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Richard Shelby Announces Intention To Do What Republicans Have Already Been Doing

TPM has a large, bold headline about Richard Shelby’s “blanket hold”:

Sen. Richard Shelby (R-AL) has put an extraordinary “blanket hold” on at least 70 nominations President Obama has sent to the Senate, according to multiple reports this evening. The hold means no nominations can move forward unless Senate Democrats can secure a 60-member cloture vote to break it, or until Shelby lifts the hold […]

According to the report, Shelby is holding Obama’s nominees hostage until a pair of lucrative programs that would send billions in taxpayer dollars to his home state get back on track. The two programs Shelby wants to move forward or else:

• A $40 billion contract to build air-to-air refueling tankers. From CongressDaily: “Northrop/EADS team would build the planes in Mobile, Ala., but has threatened to pull out of the competition unless the Air Force makes changes to a draft request for proposals.” Federal Times offers more details on the tanker deal, and also confirms its connection to the hold.

• An improvised explosive device testing lab for the FBI. From CongressDaily: “[Shelby] is frustrated that the Obama administration won’t build” the center, which Shelby earmarked $45 million for in 2008. The center is due to be based “at the Army’s Redstone Arsenal.”

Now, is this embarrassingly brazen? Yes. Should it be the impetus for a whole lot of recess appointments or a conversation about Republican obstructionism? Absolutely. Does it combine the filibuster and earmarks in the most headline-grabbing way? Yep. But let’s just be clear about this. What is Shelby doing?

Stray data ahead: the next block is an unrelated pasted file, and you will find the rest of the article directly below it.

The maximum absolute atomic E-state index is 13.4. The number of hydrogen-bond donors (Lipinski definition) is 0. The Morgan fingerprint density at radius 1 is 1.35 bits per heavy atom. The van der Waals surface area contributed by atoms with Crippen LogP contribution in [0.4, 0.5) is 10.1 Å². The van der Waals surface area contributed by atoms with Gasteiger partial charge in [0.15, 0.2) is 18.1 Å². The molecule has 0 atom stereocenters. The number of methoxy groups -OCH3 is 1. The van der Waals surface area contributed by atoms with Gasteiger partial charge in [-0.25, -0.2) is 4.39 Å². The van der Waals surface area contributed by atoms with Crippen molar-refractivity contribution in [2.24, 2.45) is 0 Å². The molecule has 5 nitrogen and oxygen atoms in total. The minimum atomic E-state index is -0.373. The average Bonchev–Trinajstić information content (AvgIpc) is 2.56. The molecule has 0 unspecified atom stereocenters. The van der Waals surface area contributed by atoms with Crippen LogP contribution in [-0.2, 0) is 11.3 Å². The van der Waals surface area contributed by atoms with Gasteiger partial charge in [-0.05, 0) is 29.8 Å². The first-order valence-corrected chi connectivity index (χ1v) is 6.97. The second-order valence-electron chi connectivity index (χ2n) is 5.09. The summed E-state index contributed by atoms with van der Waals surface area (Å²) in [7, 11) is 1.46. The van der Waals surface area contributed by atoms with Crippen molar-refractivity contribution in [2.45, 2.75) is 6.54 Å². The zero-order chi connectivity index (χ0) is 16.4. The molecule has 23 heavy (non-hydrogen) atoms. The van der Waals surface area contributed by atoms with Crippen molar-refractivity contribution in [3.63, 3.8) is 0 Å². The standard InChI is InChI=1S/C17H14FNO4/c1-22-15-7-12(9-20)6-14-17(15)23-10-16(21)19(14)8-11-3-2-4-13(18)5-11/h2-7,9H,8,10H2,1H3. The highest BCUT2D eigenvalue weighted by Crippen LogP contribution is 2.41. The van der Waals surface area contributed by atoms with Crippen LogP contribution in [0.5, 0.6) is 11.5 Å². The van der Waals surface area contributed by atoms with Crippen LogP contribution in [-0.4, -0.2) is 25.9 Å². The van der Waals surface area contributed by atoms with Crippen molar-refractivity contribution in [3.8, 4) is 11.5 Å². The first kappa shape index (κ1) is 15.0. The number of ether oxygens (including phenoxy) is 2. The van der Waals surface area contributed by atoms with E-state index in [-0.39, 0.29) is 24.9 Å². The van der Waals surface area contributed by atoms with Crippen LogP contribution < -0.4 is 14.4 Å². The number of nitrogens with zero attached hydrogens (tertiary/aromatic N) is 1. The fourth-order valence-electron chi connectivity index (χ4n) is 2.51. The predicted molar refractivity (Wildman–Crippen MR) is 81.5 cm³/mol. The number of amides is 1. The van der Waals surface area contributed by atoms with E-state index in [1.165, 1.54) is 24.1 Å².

A hold is an informal process where a Senator announces his intention to force a cloture vote on a nominee.

Um, what nominee hasn’t been subject to a cloture vote in the 111th Congress?

This has, depressingly, become a standard process in the Senate. Republicans place a hold on every nominee, forcing the filing of cloture, followed by 30 hours of debate, followed by a vote, followed by 30 hours of post-cloture debate. Frequently the post-cloture time is waived because Senators what to get out of town for the weekend. This week the Senate basically moved 2 nominees, and nothing else. Moving 70 nominees would take 8 months, under this standard. But it’s not REALLY an obstacle. If it was, Ben Bernanke wouldn’t be celebrating his second term at the Federal Reserve; there were multiple holds out on him.

Yes, it’s absurd. But Shelby is doing nothing that conflicts with standard Republican practice in this Congress. They’ve put holds on everybody. And they’ll continue to do so. Unless the hold process is abolished, and nominees for executive appointments, in other words allowing the President to pick his own staff, are ensured an up or down vote within a set number of days, once the nomination is brought to the floor. That would be what a functioning government would do.

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David Dayen

David Dayen